Fish disappearing act,described in ScienceDaily 19 November 2015 and Science vol. 350 pp. 965-969 DOI: 10.1126/science.aad5284, 20 November 2015. Fish living in coastal areas and reefs can find many sheltered places to hide from predators, but in the open ocean there is nowhere to hide. Many open ocean fish have a silvery surface that reflects light, but even that is not enough. The open ocean is not as featureless an environment as it looks to us. Light is scattered and refracted in the water, producing polarised light, and for animals that can see polarised light, this results in ever changing light patterns as the sun’s angle changes. Many marine creatures can detect polarised light, and fish with a simple mirror surface would still be visible in the polarised light environment of the open ocean.

According to Michael Twardowski of Florida Atlantic University, “Fish have evolved a solution to this potential vulnerability”. He and a group of colleagues took videos of fish in different habitats under different light conditions, using a multi-armed device that enabled them to view the fish at different angles. They found that fish living in the open ocean were much better at apparently disappearing when viewed from angles that predators were most likely to attack.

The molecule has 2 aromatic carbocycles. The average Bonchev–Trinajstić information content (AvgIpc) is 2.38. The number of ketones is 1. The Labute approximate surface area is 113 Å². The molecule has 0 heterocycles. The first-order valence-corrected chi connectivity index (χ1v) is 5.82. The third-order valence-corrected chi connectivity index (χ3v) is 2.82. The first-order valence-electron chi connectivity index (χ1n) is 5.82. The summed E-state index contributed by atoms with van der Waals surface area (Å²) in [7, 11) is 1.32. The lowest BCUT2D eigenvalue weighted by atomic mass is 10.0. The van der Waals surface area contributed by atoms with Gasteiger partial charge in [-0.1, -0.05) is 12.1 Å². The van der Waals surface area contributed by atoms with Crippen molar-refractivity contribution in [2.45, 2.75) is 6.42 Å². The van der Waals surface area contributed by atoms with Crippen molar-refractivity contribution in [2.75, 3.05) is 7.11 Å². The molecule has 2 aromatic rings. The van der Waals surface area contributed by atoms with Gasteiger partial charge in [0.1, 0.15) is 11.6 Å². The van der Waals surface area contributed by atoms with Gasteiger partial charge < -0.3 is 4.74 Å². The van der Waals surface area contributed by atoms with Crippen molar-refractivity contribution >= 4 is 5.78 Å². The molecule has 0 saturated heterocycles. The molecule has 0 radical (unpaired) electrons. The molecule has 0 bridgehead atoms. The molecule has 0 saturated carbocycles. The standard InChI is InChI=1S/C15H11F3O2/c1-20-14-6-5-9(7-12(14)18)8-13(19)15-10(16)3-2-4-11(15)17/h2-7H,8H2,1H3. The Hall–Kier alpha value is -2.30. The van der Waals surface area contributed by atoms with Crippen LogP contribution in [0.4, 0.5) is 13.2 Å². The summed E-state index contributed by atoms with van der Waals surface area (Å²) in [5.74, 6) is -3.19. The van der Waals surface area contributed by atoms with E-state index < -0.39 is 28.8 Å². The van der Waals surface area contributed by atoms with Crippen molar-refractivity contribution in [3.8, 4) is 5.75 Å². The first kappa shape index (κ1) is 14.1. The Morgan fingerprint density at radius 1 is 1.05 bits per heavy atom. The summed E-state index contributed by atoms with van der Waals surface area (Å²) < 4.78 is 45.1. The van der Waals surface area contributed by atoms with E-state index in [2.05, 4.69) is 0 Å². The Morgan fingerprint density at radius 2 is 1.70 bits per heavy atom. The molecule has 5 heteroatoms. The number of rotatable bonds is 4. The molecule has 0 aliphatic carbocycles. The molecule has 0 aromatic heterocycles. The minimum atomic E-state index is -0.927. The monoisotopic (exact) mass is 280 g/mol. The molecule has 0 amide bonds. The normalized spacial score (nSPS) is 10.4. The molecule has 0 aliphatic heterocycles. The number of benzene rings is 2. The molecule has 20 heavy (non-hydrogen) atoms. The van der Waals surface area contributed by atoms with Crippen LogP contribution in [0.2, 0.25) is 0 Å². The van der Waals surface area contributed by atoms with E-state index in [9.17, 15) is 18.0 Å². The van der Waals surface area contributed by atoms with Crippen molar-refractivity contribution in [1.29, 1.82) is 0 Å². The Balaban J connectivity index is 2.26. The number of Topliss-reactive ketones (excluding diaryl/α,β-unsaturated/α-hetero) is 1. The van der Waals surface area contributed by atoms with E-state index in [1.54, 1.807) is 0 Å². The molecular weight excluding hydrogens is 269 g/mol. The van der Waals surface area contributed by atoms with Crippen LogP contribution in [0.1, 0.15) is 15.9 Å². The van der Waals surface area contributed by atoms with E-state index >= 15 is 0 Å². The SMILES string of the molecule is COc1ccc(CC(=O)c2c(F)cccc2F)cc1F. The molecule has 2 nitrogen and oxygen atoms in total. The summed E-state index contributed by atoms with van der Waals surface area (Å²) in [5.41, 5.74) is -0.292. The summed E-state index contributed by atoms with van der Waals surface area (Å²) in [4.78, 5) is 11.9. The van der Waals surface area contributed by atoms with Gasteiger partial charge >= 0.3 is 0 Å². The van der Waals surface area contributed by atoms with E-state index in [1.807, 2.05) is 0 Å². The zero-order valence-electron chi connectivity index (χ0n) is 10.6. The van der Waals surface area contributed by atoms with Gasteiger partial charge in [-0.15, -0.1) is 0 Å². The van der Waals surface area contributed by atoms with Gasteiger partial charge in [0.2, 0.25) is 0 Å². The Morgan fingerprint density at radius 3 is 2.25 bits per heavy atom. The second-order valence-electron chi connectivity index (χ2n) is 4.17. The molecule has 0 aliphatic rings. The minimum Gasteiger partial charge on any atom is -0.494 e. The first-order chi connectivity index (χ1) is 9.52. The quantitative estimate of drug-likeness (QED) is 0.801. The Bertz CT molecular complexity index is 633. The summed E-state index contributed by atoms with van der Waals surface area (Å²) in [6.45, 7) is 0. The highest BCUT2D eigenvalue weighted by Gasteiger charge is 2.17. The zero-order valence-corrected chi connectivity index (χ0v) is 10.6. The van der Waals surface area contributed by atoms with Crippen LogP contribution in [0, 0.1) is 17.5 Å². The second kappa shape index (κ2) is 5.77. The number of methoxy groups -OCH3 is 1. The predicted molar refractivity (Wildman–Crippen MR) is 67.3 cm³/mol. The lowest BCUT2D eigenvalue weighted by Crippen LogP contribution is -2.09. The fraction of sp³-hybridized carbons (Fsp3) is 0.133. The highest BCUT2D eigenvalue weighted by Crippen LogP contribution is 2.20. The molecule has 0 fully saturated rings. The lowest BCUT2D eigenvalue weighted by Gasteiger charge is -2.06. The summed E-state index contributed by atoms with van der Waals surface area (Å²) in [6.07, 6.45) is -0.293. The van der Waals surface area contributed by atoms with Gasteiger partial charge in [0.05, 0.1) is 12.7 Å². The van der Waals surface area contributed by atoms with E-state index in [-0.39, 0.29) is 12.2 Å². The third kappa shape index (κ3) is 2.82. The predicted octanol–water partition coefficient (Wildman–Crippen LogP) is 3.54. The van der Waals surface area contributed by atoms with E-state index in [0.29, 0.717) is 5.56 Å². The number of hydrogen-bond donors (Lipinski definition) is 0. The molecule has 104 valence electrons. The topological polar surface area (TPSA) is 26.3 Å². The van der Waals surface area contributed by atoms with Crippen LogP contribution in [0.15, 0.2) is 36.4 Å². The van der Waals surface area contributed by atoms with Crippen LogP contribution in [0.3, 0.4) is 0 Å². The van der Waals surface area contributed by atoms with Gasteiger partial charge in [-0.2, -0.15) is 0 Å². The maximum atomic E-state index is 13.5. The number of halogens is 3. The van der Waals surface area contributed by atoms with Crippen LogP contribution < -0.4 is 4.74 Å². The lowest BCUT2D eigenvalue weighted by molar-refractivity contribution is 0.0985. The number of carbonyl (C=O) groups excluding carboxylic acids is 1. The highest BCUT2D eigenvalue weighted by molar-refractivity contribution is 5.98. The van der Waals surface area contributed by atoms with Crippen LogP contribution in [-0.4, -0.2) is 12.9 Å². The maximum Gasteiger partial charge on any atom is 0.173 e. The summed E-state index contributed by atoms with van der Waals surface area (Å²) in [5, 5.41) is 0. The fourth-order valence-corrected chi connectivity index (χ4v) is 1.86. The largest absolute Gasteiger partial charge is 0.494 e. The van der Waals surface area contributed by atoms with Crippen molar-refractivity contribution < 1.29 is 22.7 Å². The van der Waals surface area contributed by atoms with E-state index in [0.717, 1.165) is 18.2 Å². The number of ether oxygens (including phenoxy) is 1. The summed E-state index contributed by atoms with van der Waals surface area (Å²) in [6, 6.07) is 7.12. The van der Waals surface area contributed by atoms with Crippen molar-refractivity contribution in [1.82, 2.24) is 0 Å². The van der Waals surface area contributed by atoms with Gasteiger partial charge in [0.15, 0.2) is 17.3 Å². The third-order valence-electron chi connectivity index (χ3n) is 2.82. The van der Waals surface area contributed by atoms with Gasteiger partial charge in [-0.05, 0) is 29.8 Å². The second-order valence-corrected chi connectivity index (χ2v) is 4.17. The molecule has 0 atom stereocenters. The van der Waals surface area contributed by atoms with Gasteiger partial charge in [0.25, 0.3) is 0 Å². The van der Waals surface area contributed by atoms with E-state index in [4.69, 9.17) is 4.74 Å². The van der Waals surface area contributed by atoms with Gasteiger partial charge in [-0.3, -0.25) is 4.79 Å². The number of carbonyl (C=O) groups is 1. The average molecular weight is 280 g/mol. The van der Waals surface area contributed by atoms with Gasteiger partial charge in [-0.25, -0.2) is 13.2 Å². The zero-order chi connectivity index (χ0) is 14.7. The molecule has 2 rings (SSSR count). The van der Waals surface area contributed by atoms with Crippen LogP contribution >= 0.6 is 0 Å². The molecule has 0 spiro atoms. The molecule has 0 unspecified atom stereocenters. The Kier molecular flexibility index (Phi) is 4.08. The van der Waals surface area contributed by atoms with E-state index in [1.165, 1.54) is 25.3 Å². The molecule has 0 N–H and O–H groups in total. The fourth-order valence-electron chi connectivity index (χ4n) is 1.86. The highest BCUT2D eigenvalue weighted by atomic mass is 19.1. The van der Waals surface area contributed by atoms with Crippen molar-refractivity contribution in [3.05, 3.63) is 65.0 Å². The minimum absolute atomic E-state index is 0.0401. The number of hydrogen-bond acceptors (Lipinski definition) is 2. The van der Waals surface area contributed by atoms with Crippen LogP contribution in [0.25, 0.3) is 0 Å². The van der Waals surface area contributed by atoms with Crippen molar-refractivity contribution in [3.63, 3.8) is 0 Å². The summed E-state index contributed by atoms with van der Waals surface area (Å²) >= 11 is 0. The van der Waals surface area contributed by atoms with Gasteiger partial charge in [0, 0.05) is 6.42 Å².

They also studied the microscopic structure of open ocean fish scales and found “specific arrangements of reflective guanine platelets in the fish’s skin produce angle-dependent polarization modifications for polarocrypsis in the open ocean, suggesting a mechanism for natural selection to shape reflectance properties in this complex environment”. (“Polarcrypsis”, means being disguised in polarised light)


Editorial Comment: It is easy to rule out natural selection shaping the reflectance properties of these fish. The presence of reflective guanine alone will not provide the special properties needed. The scales also must be arranged in the correct way. Organising things requires a mind at work, and that labour was done by the Creator alone. Natural selection can only remove the fish that did not already possess the precise arrangement of guanine platelets.

Natural selection can also explain why silvery fish are most common in the open ocean and it is not because they evolved there. It is because they already had the correctly organised guanine platelets and could survive any ‘predator selection’ process that would eliminate brightly colourful or dark coloured fish, whose same created colouration allows them to survive well in the different environment of reefs and coastlines. (Ref. ichthyology, camouflage, design)

Evidence News vol. 15 No. 24
9 December 2015
Creation Research Australia